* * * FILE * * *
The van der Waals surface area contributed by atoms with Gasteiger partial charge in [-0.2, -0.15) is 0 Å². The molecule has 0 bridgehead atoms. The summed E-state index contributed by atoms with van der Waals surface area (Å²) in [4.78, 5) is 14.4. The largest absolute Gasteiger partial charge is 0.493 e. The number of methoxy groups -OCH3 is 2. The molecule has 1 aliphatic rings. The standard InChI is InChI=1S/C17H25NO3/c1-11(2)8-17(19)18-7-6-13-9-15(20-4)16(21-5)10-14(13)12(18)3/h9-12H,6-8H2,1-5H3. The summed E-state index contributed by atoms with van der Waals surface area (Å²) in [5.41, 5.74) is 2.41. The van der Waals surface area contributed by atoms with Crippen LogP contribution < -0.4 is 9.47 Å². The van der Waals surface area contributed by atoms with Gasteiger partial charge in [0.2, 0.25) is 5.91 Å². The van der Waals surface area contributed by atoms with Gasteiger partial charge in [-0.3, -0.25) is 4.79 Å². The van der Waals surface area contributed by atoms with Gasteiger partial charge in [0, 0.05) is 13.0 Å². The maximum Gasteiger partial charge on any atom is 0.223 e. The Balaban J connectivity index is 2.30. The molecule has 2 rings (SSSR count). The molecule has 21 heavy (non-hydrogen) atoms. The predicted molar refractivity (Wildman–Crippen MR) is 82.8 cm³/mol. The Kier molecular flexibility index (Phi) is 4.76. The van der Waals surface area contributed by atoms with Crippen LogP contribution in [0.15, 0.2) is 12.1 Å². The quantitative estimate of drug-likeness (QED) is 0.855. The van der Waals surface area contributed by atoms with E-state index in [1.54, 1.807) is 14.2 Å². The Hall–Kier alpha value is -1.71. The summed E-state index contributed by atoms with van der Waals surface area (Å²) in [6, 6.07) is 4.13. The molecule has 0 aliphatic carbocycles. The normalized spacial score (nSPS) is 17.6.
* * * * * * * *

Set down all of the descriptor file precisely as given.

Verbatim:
The van der Waals surface area contributed by atoms with Gasteiger partial charge in [-0.2, -0.15) is 0 Å². The molecule has 0 bridgehead atoms. The summed E-state index contributed by atoms with van der Waals surface area (Å²) in [4.78, 5) is 14.4. The largest absolute Gasteiger partial charge is 0.493 e. The number of methoxy groups -OCH3 is 2. The molecule has 1 aliphatic rings. The standard InChI is InChI=1S/C17H25NO3/c1-11(2)8-17(19)18-7-6-13-9-15(20-4)16(21-5)10-14(13)12(18)3/h9-12H,6-8H2,1-5H3. The summed E-state index contributed by atoms with van der Waals surface area (Å²) in [5.41, 5.74) is 2.41. The van der Waals surface area contributed by atoms with Crippen LogP contribution < -0.4 is 9.47 Å². The van der Waals surface area contributed by atoms with Gasteiger partial charge in [0.2, 0.25) is 5.91 Å². The van der Waals surface area contributed by atoms with Gasteiger partial charge in [-0.3, -0.25) is 4.79 Å². The van der Waals surface area contributed by atoms with Gasteiger partial charge in [0, 0.05) is 13.0 Å². The maximum Gasteiger partial charge on any atom is 0.223 e. The Balaban J connectivity index is 2.30. The molecule has 2 rings (SSSR count). The molecule has 21 heavy (non-hydrogen) atoms. The predicted molar refractivity (Wildman–Crippen MR) is 82.8 cm³/mol. The Kier molecular flexibility index (Phi) is 4.76. The van der Waals surface area contributed by atoms with Crippen LogP contribution in [0.15, 0.2) is 12.1 Å². The quantitative estimate of drug-likeness (QED) is 0.855. The van der Waals surface area contributed by atoms with E-state index in [1.54, 1.807) is 14.2 Å². The Hall–Kier alpha value is -1.71. The summed E-state index contributed by atoms with van der Waals surface area (Å²) in [6, 6.07) is 4.13. The molecule has 0 aliphatic carbocycles. The normalized spacial score (nSPS) is 17.6.